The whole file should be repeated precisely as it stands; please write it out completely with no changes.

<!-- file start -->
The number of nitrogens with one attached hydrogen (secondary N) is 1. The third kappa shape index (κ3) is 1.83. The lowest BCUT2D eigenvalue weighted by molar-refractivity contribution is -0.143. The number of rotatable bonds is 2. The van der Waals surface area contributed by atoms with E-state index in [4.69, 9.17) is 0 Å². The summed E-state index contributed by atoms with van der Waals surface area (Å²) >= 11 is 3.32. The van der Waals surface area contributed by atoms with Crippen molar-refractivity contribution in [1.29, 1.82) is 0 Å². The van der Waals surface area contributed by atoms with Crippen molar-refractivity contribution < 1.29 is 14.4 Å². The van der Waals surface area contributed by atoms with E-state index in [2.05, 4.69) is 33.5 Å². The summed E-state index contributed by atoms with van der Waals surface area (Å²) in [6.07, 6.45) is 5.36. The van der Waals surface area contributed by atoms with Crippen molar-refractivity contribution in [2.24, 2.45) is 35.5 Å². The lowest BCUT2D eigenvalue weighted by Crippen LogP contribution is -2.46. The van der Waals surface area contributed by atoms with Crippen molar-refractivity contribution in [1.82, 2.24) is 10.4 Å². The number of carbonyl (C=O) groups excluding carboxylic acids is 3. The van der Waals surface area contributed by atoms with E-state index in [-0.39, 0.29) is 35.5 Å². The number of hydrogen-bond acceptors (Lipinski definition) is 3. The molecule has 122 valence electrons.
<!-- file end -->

The number of nitrogens with one attached hydrogen (secondary N) is 1. The third kappa shape index (κ3) is 1.83. The lowest BCUT2D eigenvalue weighted by molar-refractivity contribution is -0.143. The number of rotatable bonds is 2. The van der Waals surface area contributed by atoms with E-state index in [4.69, 9.17) is 0 Å². The summed E-state index contributed by atoms with van der Waals surface area (Å²) >= 11 is 3.32. The van der Waals surface area contributed by atoms with Crippen molar-refractivity contribution in [1.29, 1.82) is 0 Å². The van der Waals surface area contributed by atoms with Crippen molar-refractivity contribution < 1.29 is 14.4 Å². The van der Waals surface area contributed by atoms with E-state index in [2.05, 4.69) is 33.5 Å². The summed E-state index contributed by atoms with van der Waals surface area (Å²) in [6.07, 6.45) is 5.36. The van der Waals surface area contributed by atoms with Crippen molar-refractivity contribution in [2.24, 2.45) is 35.5 Å². The lowest BCUT2D eigenvalue weighted by Crippen LogP contribution is -2.46. The van der Waals surface area contributed by atoms with Crippen molar-refractivity contribution in [1.82, 2.24) is 10.4 Å². The number of carbonyl (C=O) groups excluding carboxylic acids is 3. The van der Waals surface area contributed by atoms with E-state index in [-0.39, 0.29) is 35.5 Å². The number of hydrogen-bond acceptors (Lipinski definition) is 3. The molecule has 122 valence electrons.